Stand Your Ground

Fri, Sep 30, 2011

General Legal Issues

castle doctrineThe Stand Your Ground law is part of the Castle Doctrine, signed into law by Governor Jeb Bush on October 1, 2005. The Florida State Statutes address it in section 776.013. Florida has the distinction of being the first state to sign the doctrine into law.

The Castle Doctrine generally establishes:

  • that your home and car are places where you expect to be free from harm, i.e., your “castle.” Because of this, deadly force may be used on a criminal who forcibly enters your home or occupied vehicle with the intent to do great bodily harm to you or another person in those areas.
  • that you have the right to stand your ground and fight back with deadly force when you feel it is the only way to protect yourself and you are in a place you rightly deserve to be.
  • that criminals are not able to prosecute anyone who acts within the above circumstances, for any harm that may come to them. This restriction also applies to the criminal’s families.

Over time it has become obvious that many attorneys, prosecutors, judges, and law enforcement officers have varying definitions of where protecting yourself ends and breaking the law begins. Thus, the law is consistently debated. To read all the details about the Castle Doctrine and what situations it is meant to apply to, read our other blog post about the subject.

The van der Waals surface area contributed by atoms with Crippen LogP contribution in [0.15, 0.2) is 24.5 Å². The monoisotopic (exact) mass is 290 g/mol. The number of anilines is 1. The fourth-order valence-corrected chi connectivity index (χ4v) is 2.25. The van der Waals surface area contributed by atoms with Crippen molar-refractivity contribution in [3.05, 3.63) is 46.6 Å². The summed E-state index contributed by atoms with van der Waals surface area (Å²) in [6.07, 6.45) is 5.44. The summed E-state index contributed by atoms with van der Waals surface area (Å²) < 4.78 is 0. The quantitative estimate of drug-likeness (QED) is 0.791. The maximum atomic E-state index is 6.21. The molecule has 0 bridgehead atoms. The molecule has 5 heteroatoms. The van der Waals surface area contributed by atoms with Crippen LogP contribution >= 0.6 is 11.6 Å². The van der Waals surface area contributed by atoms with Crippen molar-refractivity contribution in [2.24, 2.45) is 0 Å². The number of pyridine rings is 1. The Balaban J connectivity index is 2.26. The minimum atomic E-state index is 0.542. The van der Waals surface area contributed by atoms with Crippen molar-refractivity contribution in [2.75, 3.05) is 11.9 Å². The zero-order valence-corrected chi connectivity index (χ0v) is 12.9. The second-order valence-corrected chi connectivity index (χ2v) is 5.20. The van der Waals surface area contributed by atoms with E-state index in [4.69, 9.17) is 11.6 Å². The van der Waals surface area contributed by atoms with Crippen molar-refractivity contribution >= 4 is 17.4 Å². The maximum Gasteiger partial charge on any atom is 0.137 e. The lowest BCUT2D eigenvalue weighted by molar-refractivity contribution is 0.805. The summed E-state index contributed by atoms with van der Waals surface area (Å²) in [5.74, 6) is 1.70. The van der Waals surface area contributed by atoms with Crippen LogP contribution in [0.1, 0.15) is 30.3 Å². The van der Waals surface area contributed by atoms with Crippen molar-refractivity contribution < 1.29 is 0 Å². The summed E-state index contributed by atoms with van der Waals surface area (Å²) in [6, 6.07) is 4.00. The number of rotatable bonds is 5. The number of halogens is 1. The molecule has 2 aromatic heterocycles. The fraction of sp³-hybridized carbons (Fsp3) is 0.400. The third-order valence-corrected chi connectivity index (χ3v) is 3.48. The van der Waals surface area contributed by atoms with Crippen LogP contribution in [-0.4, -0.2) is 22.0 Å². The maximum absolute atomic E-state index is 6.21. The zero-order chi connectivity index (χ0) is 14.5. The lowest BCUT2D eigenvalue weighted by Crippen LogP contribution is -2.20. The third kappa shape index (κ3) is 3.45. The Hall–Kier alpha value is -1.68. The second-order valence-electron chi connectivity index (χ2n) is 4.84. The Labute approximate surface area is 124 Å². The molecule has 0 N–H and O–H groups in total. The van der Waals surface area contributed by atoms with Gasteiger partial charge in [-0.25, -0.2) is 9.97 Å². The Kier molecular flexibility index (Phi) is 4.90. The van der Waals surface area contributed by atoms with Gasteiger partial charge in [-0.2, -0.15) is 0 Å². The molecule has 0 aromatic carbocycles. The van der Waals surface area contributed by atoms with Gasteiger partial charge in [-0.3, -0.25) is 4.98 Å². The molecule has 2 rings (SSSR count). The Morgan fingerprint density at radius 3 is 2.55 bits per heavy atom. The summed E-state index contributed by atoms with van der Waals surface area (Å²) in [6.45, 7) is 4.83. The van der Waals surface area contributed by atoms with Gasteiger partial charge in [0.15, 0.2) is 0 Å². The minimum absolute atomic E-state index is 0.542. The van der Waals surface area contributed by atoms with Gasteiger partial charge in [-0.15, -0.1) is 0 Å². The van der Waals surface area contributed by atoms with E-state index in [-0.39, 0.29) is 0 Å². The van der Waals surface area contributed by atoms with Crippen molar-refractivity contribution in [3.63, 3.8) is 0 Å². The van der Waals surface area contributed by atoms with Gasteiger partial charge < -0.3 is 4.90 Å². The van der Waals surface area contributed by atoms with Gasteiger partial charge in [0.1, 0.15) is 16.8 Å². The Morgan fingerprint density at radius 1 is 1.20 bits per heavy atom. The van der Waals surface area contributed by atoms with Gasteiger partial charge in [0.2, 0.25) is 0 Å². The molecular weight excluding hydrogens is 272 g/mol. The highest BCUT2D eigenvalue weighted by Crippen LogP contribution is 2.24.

Because of the “Stand Your Ground” section of the castle doctrine, Florida residents and visitors have the right to defend themselves if they are in a place they are truly allowed to be and acting lawfully. Thus, it expands the definition of “castle” to include many other places like parking lots, stores, sidewalks, etc. Of course, sometimes the definition of where you are allowed to be is debated by law enforcement and other parties involved. Some other situations that present gray areas for the castle doctrine are when the self-defense involves a concealed weapon, seems unnecessary, involves people with previous violent records, and so on. SmithLaw feels a good attorney is necessary for anyone who acts in self-defense in any situation. Because, despite the castle doctrine law, many people face potential prosecution even when they feel they acted in self-defense.

Photo by Jordan S Hatcher

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